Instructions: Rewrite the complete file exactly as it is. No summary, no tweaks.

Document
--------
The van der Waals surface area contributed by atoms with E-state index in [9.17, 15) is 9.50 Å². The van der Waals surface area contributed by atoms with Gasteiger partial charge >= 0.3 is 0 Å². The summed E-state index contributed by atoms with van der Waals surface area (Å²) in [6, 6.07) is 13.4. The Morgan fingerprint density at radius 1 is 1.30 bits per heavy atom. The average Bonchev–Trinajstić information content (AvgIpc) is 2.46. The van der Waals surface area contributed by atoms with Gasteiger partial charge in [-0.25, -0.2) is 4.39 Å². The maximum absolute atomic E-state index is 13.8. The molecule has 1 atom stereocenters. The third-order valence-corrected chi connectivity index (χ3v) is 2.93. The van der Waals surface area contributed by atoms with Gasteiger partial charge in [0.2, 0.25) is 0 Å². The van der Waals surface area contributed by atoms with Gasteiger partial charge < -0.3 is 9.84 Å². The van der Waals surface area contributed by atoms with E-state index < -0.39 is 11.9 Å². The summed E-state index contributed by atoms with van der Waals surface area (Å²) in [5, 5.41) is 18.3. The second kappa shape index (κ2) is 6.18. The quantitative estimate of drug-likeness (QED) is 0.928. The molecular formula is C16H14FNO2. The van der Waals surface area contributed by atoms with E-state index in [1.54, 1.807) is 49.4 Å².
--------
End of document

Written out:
The van der Waals surface area contributed by atoms with E-state index in [9.17, 15) is 9.50 Å². The van der Waals surface area contributed by atoms with Gasteiger partial charge >= 0.3 is 0 Å². The summed E-state index contributed by atoms with van der Waals surface area (Å²) in [6, 6.07) is 13.4. The Morgan fingerprint density at radius 1 is 1.30 bits per heavy atom. The average Bonchev–Trinajstić information content (AvgIpc) is 2.46. The van der Waals surface area contributed by atoms with Gasteiger partial charge in [-0.25, -0.2) is 4.39 Å². The maximum absolute atomic E-state index is 13.8. The molecule has 1 atom stereocenters. The third-order valence-corrected chi connectivity index (χ3v) is 2.93. The van der Waals surface area contributed by atoms with Gasteiger partial charge in [0.2, 0.25) is 0 Å². The van der Waals surface area contributed by atoms with Gasteiger partial charge < -0.3 is 9.84 Å². The van der Waals surface area contributed by atoms with E-state index < -0.39 is 11.9 Å². The summed E-state index contributed by atoms with van der Waals surface area (Å²) in [5, 5.41) is 18.3. The second kappa shape index (κ2) is 6.18. The quantitative estimate of drug-likeness (QED) is 0.928. The molecular formula is C16H14FNO2. The van der Waals surface area contributed by atoms with E-state index in [1.54, 1.807) is 49.4 Å².